Cutting the potatoes just right is not easy, be prepared to scrap a few as you learn the feel. I went through three versions before I came up with one pretty enough for the blog. The good news is that the ugly ones were just as tasty. Even if they fall apart completely you end up with a thick potato chip – hard to be sad about that. Try to find fat potatoes so that you get decent sized “buns”. Once you mastered the potato “bun” or “pocket”, this technique could be used with any number of different flavor profiles and meats – I’m thinking carnitas might be a good match. Let me know if you try any crazy combos…sweet potato pockets with pulled pork anyone?
But I digress, if you fried food and/or Middle Eastern spices, you will enjoy this burger. It’s meat and potatoes with flair and zing. If you enjoy this burger you should also consider my Bahrainian burger, it’s another take on lamb and fresh herbs, perfect for summer dining.
1 pound ground lamb
2 Tablespoons Bzaar Seasoning (recipe below)
1 teaspoon kosher salt
4 cloves garlic minced
8 scallions chopped (white and light green parts)
½ cup fresh dill chopped
4 Tablespoons fresh cilantro chopped
4 teaspoons minced Serrano chilies
1 egg beaten
3-4 large Yukon gold potatoes
Bzaar Ketchup (recipe below)
Combine the lamb, Bzaar Seasoning and salt. Cook the meat mixture in a medium skillet over medium heat until just browned. While meat is cooking combine the garlic, scallions, dill, cilantro and chilies. When meat is just browned (don’t overcook), turn off the heat and add the herb mixture. Stir until herbs are wilted the transfer mixture to a glass bowl. Let it cool a bit then add the beaten egg.
In the meantime peel the potatoes. It helps at this point to take one side of the potato and slice a little bit off so that you have a flat side to keep the potato steady, if you feel ok with your knife skills, then you can skip this. Now comes the tricky part. Slice the potatoes into 8 rounds that are less than ½ inch thick. Now comes the even trickier part, slice each round ¾ of the way through (or more if you can do it without the seem breaking). Try to keep your knife centered so that each side of the “bun” is the same thickness.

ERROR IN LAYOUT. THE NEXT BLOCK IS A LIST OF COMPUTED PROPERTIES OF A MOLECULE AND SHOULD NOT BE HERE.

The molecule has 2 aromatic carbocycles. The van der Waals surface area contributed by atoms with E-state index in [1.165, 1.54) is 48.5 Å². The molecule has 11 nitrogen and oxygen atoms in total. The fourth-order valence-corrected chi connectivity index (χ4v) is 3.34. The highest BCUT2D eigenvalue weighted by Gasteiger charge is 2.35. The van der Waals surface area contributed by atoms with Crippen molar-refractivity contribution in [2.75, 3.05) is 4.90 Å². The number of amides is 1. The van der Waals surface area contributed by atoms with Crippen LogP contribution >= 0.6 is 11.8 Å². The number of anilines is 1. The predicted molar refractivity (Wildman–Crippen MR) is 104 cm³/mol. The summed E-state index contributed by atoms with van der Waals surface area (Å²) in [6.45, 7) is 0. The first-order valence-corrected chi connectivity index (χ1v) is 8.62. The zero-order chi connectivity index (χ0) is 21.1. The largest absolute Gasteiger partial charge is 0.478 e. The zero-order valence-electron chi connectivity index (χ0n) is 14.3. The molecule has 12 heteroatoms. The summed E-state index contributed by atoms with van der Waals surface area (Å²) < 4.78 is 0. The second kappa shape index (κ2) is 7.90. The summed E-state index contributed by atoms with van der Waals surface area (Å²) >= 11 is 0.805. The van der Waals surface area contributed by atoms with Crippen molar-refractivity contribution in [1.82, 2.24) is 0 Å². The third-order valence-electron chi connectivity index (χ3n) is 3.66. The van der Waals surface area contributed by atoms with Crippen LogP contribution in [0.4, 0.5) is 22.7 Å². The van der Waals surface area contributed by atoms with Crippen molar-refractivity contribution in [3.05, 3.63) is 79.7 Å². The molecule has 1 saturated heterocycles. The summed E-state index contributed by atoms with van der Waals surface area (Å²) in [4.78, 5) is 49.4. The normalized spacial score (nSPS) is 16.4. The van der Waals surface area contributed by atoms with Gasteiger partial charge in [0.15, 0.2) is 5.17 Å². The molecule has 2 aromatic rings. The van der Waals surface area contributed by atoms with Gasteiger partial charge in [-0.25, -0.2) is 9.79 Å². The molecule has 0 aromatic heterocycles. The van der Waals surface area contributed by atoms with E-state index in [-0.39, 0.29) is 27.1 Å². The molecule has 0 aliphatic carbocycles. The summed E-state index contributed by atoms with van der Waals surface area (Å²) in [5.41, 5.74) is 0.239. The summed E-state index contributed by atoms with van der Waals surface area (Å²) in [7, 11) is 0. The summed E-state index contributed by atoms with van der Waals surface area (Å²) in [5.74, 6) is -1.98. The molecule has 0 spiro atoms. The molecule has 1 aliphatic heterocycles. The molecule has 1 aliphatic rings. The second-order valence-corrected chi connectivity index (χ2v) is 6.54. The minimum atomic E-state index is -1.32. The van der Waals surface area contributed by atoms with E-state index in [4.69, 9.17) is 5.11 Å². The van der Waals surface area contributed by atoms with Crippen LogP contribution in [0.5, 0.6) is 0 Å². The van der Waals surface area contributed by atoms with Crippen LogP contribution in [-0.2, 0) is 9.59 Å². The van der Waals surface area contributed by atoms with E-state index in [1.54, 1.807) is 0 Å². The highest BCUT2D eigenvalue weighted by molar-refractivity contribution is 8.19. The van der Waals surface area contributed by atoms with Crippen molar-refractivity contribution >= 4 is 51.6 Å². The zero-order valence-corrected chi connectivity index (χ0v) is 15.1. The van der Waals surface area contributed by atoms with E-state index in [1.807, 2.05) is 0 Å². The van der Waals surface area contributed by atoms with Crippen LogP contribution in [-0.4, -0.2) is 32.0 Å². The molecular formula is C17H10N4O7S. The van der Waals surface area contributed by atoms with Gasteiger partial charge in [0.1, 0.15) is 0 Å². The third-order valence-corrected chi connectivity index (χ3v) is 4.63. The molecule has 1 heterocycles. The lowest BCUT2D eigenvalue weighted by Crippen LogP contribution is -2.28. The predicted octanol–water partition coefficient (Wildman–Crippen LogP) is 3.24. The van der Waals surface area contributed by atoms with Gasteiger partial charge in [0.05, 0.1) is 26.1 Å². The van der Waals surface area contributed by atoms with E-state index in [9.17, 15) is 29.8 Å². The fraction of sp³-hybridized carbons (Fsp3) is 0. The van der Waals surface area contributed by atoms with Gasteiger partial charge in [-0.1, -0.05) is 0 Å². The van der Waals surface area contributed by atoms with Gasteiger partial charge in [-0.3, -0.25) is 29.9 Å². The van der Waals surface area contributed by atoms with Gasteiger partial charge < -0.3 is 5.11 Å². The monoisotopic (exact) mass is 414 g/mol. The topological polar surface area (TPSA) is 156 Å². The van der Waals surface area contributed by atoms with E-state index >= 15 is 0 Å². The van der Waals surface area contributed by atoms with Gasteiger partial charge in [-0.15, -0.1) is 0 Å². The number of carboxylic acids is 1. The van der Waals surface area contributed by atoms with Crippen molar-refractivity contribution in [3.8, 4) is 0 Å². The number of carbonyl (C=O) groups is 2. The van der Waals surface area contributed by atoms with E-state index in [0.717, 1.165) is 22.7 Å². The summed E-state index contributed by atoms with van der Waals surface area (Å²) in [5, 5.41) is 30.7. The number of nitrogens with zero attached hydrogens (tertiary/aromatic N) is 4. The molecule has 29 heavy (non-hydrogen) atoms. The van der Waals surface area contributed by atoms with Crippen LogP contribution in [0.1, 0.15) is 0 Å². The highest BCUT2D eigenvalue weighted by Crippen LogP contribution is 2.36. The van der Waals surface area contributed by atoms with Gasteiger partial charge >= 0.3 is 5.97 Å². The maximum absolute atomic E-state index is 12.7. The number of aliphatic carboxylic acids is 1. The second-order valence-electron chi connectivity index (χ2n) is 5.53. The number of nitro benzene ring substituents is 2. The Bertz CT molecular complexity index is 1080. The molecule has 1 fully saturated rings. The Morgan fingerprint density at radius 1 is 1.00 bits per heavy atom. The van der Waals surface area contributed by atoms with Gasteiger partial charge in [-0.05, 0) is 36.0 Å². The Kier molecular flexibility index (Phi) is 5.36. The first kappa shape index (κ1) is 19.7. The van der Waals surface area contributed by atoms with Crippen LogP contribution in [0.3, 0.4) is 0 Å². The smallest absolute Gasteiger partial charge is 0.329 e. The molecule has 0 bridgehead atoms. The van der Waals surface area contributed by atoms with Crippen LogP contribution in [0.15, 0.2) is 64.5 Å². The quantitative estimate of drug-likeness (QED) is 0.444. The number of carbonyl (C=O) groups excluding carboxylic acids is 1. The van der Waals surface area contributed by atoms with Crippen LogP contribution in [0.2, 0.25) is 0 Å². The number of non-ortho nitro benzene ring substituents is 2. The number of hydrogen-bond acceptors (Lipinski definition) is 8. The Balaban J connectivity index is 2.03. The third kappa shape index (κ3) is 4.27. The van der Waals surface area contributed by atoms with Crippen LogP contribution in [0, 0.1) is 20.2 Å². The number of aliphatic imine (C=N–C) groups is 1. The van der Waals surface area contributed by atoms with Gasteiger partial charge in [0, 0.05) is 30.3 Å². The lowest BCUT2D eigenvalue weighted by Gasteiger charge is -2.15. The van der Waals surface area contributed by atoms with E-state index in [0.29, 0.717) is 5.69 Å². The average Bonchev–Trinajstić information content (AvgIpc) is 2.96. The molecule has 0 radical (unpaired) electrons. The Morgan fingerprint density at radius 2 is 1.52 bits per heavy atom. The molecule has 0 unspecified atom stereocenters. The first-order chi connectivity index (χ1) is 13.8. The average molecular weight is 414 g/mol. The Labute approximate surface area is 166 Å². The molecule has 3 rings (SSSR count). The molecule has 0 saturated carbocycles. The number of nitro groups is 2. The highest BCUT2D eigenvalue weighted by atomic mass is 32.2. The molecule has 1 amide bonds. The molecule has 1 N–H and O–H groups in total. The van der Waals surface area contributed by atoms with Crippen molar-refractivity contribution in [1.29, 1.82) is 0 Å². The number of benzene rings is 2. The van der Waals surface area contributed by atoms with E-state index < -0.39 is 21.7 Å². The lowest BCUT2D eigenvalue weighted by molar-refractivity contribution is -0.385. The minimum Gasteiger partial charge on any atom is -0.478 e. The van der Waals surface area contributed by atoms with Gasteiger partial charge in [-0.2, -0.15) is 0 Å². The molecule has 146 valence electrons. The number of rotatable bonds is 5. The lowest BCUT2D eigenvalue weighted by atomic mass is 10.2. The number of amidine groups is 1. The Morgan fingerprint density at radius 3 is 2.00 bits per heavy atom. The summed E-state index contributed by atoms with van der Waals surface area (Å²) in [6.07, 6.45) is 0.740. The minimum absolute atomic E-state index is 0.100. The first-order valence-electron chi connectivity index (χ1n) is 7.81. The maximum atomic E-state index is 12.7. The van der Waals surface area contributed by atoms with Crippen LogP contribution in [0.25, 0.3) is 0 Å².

Stuff each “bun” with a generous helping of the meat and herb mixture.
Dip the open end into flour. In a large skillet, heat ¼” of vegetable oil until shimmering. Fry each of the stuffed potatoes until golden then gently flip them and fry the other side until golden. This takes about 4 minutes per side and it helps if you baste (especially at the seam of the potato). The challenge is moving these gently so you don’t lose your filling and making sure the potato is cooked through. The seam will take longer to cook than the ends, so basting it with oil as it cooks help cook both sides of the seam at the same time.
When the potatoes are cooked through and golden, serve the sliders hot with a side of Bzaar Ketchup.
1½ teaspoon ground turmeric
1½ teaspoon ground coriander
1 teaspoon ground cumin
1 teaspoon paprika
1 teaspoon chili powder
¼ teaspoon ground cloves
½ teaspoon ground ginger
½ teaspoon ground cinnamon
Combine all the spices and store any extra in an airtight container in the freezer.
½ cup ketchup
1½ teaspoon Bzaar seasoning
1½ teaspoon olive oil
Mix all ingredients together and store covered until ready to use.
©Copyright 2015 Linda Monach